Sep 13, 2013

City of Lost Souls (1983)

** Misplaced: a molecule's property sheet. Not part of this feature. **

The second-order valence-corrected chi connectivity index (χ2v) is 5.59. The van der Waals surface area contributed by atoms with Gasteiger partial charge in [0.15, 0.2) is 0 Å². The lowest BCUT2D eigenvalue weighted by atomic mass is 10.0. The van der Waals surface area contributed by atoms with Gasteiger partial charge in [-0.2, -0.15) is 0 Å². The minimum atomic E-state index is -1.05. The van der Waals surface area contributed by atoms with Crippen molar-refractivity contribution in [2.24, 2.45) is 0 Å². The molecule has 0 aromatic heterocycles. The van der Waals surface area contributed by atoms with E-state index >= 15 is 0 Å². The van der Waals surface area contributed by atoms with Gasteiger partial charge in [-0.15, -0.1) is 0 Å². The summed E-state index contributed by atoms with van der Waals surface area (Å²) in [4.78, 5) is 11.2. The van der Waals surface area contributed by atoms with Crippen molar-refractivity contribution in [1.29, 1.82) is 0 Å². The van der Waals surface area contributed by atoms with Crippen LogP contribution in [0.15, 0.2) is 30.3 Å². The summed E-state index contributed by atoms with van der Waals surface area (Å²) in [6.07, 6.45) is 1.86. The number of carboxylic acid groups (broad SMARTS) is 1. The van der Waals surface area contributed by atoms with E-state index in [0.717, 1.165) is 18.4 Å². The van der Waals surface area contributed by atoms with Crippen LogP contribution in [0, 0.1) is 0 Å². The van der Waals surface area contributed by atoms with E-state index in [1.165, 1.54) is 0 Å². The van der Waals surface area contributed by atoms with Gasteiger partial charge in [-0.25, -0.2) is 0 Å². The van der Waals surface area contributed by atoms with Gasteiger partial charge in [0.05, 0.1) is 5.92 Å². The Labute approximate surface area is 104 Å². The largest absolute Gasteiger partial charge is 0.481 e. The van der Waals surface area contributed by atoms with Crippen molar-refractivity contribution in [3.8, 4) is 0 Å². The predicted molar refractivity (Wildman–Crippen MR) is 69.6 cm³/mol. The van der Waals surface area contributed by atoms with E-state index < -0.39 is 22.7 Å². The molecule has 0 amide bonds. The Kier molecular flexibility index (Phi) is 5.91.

If a cracked kraut queen attempted to remake Paul Morrissey’s Warhol tranny superstar satire of feminism and so-called ‘women’s liberation’ Women In Revolt (1971) and shot it in late-cold war Berlin with a loony far-left punk pro-chicks-with-dicks angle, it might begin to describe City of Lost Souls (1983) aka Berlin Blues aka Stadt Der Verlorenen Seelen directed by less than humble homo-supremacist auteur Rosa von Praunheim (Horror Vacui, Anita: Dances of Vice). Described by one viewer as a sort of ‘Hedwig and the Angry Inch (2001) in reverse,' City of Lost Souls is a black comedy ‘maniac musical’ that follows an American-born anti-communist tranny (played by real-life transsexual musician Jayne County) who eventually becomes a rock ‘n’ roll star in East Berlin via her autobiographical hit “I Fell in Love with a Russian Soldier,” among various other things in an intentionally grotesque trash-camp celluloid work with a fiercely foul flavor in the spirit of the early pre-Hairspray (1988) works of John Waters and films starring the Cockettes like Tricia's Wedding (1971) and Elevator Girls in Bondage (1972). Not just an innately idiotic celluloid sleaze-fest in the spirit of the “third sex” (the phrase is mentioned in the film a number of times) theories of decidedly debauched German-Jewish sexologist Magnus Hirschfeld, whose life Praunheim would later depict in the just-plain-bad biopic The Einstein of Sex: Life and Work of Dr. M. Hirschfeld (1999), City of Lost Souls is thankfully a perversely politically incorrect work of sleazy celluloid iconoclasm that features a Harlem-born black tranny being verbally assaulted by the word “Nigger” by a Jewish boy in a yarmulke, an American-born Jewess‘erotic trapeze’ artist who finds love in the form of a woman-beating grandson of a Nazi war hero, a self-loathing Peter Berlin-wannabe American homo who promotes the virtues of the Auschwitz death camp motto “Arbeit macht frei” (“work makes (you) free”), and another yank Jewess who comes to Deutschland in the hope of dissolving her bitter holocaust-inspired Teutonophobia, only to learn she hates the krauts even more after actually meeting some real ones. Set mostly in a raunchy West Berlin-based fast food restaurant called “Hamburger Königen” (Hamburger Queen) that is run by a real-life big bosomed pre-op black tranny and diva-with-a-dick named Angie Stardust (Hard Women, Die Alptraumfrau) as himself/herself, City of Lost Souls is a mostly plot-less poof piece that is driven by its sexually subversive star power as opposed to anything resembling a discernible storyline. Shot over the course of six weeks mostly in auteur Rosa von Praunheim’s assumedly semen-soaked basement, City of Lost Souls is celluloid camp at its most intrinsically intemperate and iconoclastic, thereupon making it one of the director’s ‘greatest’ and most genuine works.